By Nimi Princewill
African culture isn’t bosom friends with women’s rights. Neither is religion a known admirer of ambitious women who demand equality with men. It only requires a bit of emotional blackmail to muscle a female into realizing that the male gender is king, the sole head and chief executive officer of the home in a traditional African society.
However, the last few years hasn’t been an entirely comfortable one for conservative African men, who are continually threatened by the feminist movement which is fast gaining the interest of more women around the continent. A new wave of enlightenment which aims to disinfect the minds of women against extreme submission to men, as it strongly crusades for gender equality. In fact, to a great number of African men, feminism is the new mental illness in Sub-Saharan Africa!
African feminism comes with alien demands like: Women sharing equal partnership with men in all facets of family life, abolishing male preference in politics, ensuring reproductive rights for women and girls, and recognizing the rights of women to hold religious titles without restraint to preside over men. The feminist movement also criticizes all forms of domestic violence (no matter how severe the provocation), and frowns at oppressive cultural practices like: child marriage, female genital mutilation, and most recently, its strong demand to discontinue the payment of bride price during marital rites, since of course, the bride isn’t for sale.
The proposed emancipation of women in Africa is likely to be a long term idealistic struggle, as patriarchy eats deep within the social and cultural systems of the African continent. Nonetheless, the women have neither cowered in fright nor lowered their expectations. The indoctrination of more women into feminism is on the increase!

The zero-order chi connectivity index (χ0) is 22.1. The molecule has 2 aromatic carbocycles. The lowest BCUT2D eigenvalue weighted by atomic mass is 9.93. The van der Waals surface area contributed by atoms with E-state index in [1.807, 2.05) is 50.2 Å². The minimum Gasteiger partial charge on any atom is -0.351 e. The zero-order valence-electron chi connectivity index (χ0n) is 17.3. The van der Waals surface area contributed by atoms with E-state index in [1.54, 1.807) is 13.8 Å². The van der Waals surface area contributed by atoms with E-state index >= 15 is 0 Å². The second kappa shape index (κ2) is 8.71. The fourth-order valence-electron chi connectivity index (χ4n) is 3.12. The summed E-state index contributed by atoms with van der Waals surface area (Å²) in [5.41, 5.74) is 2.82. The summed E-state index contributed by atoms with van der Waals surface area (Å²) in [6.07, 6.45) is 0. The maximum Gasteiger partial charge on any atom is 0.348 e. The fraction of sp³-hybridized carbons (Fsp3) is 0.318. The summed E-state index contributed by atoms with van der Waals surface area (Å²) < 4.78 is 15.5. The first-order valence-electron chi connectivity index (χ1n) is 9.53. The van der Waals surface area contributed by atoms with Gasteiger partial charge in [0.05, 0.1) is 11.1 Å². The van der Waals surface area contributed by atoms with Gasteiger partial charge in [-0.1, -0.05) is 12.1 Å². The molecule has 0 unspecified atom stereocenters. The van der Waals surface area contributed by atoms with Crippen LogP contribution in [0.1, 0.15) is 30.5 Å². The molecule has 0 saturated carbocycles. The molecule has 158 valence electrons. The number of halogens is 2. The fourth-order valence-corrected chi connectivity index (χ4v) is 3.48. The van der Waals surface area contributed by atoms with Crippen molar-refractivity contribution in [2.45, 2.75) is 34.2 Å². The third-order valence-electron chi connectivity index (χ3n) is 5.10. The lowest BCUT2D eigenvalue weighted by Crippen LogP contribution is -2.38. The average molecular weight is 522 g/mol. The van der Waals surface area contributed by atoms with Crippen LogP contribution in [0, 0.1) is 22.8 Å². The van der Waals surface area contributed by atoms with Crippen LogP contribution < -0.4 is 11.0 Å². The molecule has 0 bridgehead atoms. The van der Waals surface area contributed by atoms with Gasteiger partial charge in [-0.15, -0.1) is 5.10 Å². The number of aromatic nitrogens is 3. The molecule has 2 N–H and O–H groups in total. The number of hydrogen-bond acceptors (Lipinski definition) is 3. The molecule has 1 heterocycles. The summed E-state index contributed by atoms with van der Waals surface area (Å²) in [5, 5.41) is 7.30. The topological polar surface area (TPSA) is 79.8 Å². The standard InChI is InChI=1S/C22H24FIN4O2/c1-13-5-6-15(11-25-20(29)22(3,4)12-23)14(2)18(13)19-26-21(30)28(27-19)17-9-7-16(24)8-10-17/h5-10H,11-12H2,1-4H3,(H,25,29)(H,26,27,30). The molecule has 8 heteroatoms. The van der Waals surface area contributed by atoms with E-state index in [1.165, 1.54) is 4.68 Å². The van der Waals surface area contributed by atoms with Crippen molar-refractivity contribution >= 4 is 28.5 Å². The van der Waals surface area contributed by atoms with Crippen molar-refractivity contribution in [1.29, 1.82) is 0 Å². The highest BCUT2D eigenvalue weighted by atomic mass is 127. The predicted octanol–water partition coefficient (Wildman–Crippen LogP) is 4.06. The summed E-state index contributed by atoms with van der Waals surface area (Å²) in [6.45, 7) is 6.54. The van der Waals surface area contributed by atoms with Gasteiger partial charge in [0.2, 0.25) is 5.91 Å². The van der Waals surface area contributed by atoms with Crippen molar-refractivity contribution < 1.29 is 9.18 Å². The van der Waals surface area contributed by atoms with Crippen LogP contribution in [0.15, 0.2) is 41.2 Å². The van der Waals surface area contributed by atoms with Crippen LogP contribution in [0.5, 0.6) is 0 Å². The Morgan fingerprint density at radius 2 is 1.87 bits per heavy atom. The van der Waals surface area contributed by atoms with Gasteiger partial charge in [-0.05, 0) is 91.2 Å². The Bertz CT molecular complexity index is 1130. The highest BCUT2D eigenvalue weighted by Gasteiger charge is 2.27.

Aside from the successes recorded in ensuring government’s protection of women against sexual/domestic violence and female genital mutilation through favorable laws in several regions in Africa, women have made significant strides in politics as well. In 2017, Rwandan women reportedly controlled 62% of the country’s legislative seats, the highest in the world. In other Sub-Saharan countries like South Africa, Senegal and Namibia, close to 40% of parliamentary seats are held by women.
Expectedly threatened by the sudden emergence of women in politics, Nigerian lawmaker, Gudaji Kazaure, recently had some advise for parliament. In his words, “It is good to give women opportunities in politics, entrepreneurship because of the good role they play in our lives. My fear is, the women control the men at home. If you give them too much opportunity outside the house, they will capture everything. If you give them too much chance, one day, they will overthrow us. One day you will come here and find women everywhere in this chamber and they will mess up.”
In a strongly religious and culturally conservative African society, it isn’t sane to make demands for gender equality. It isn’t alright to question the historic gendering of God as male, which gives influence to the superiority of men over women. It is psychotic to request equal partnership for husband and wife in the African marriage systems.
African women must keep up with the fight against gender discrimination, until the ‘deranged’ concept of feminism becomes the new standard of the African society.